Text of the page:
Thursday, April 26, 2018 Text is available under the CC BY-SA 3.0 licence.

William Morris

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Love is enough: while ye deemed him a-sleeping,
There were signs of his coming and sounds of his feet;
His touch it was that would bring you to weeping,
When the summer was deepest and music most sweet...

 
William Morris

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Beyond the smiling and the weeping,
I shall be soon;
Beyond the waking and the sleeping,
Beyond the sowing and the reaping,
I shall be soon!
Love, rest, and home —
Sweet hope! Lord, tarry not, but come!

 
Horatius Bonar
 

But especially he loved to run in the dim twilight of the summer midnights, listening to the subdued and sleepy murmurs of the forest, reading signs and sounds as a man may read a book, and seeking for the mysterious something that called -- called, waking or sleeping, at all times, for him to come.

 
Jack London
 

But life is sweet, though all that makes it sweet
Lessen like sound of friends’ departing feet;
And Death is beautiful as feet of friend
Coming with welcome at our journey’s end.
For me Fate gave, whate’er she else denied,
A nature sloping to the southern side;
I thank her for it, though when clouds arise
Such natures double-darken gloomy skies.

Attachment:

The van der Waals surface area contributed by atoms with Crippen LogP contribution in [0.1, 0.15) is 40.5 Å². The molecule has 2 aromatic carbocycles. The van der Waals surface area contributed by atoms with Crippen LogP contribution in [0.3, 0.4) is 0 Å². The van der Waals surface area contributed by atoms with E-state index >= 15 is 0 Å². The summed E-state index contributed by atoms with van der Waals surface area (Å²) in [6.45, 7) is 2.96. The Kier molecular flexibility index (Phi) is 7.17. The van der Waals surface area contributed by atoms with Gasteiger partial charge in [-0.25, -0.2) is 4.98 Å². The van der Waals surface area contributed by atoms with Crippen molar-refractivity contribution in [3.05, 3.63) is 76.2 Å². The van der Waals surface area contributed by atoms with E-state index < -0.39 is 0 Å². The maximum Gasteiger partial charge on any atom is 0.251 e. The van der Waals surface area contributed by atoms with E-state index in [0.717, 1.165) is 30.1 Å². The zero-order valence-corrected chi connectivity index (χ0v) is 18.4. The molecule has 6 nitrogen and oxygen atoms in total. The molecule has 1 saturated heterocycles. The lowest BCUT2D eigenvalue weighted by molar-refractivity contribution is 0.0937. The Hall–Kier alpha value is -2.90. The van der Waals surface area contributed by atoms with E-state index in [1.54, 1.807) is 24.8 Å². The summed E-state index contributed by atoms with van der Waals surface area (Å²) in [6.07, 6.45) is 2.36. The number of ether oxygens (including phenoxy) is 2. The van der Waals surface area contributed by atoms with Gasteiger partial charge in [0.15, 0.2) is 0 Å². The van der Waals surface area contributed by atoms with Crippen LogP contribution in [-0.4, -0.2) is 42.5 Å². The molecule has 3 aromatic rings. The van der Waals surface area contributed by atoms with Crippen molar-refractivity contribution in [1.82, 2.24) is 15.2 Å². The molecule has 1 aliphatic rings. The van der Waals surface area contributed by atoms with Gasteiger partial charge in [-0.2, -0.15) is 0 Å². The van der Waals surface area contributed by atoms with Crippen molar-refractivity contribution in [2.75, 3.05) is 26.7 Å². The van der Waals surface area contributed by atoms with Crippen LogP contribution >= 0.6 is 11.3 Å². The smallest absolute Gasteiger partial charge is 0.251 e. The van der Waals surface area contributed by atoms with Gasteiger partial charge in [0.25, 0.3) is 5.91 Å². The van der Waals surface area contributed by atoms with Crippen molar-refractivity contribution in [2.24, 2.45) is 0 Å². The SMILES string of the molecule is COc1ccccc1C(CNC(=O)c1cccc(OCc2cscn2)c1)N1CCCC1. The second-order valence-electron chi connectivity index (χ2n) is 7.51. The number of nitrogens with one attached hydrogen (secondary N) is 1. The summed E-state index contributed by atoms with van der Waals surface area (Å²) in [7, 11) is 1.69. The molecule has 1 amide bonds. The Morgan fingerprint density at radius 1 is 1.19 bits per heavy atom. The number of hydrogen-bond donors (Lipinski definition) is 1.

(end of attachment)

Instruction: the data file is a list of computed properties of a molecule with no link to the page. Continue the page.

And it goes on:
James Russell Lowell
 

Sweet Phosphor, bring the day
Whose conquering ray
May chase these fogs;
Sweet Phosphor, bring the day!

Sweet Phosphor, bring the day!
Light will repay
The wrongs of night;
Sweet Phosphor, bring the day!

 
Francis Quarles
 

The long blue days, for his head, for his side, and the little paths for his feet, and all the brightness to touch and gather. Through the grass the little mosspaths, bony with old roots, and the trees sticking up, and the flowers sticking up, and the fruit hanging down, and the white exhausted butterflies, and the birds never the same darting all day long into hiding. And all the sounds, meaning nothing. Then at night rest in the quiet house, there are no roads, no streets any more, you lie down by a window opening on refuge, the little sounds come that demand nothing, ordain nothing, explain nothing, propound nothing, and the short necessary night is soon ended, and the sky blue again all over the secret places where nobody ever comes, the secret places never the same, but always simple and indifferent, always mere places, sites of a stirring beyond coming and going, of a being so light and free that it is as the being of nothing.

 
Samuel Beckett
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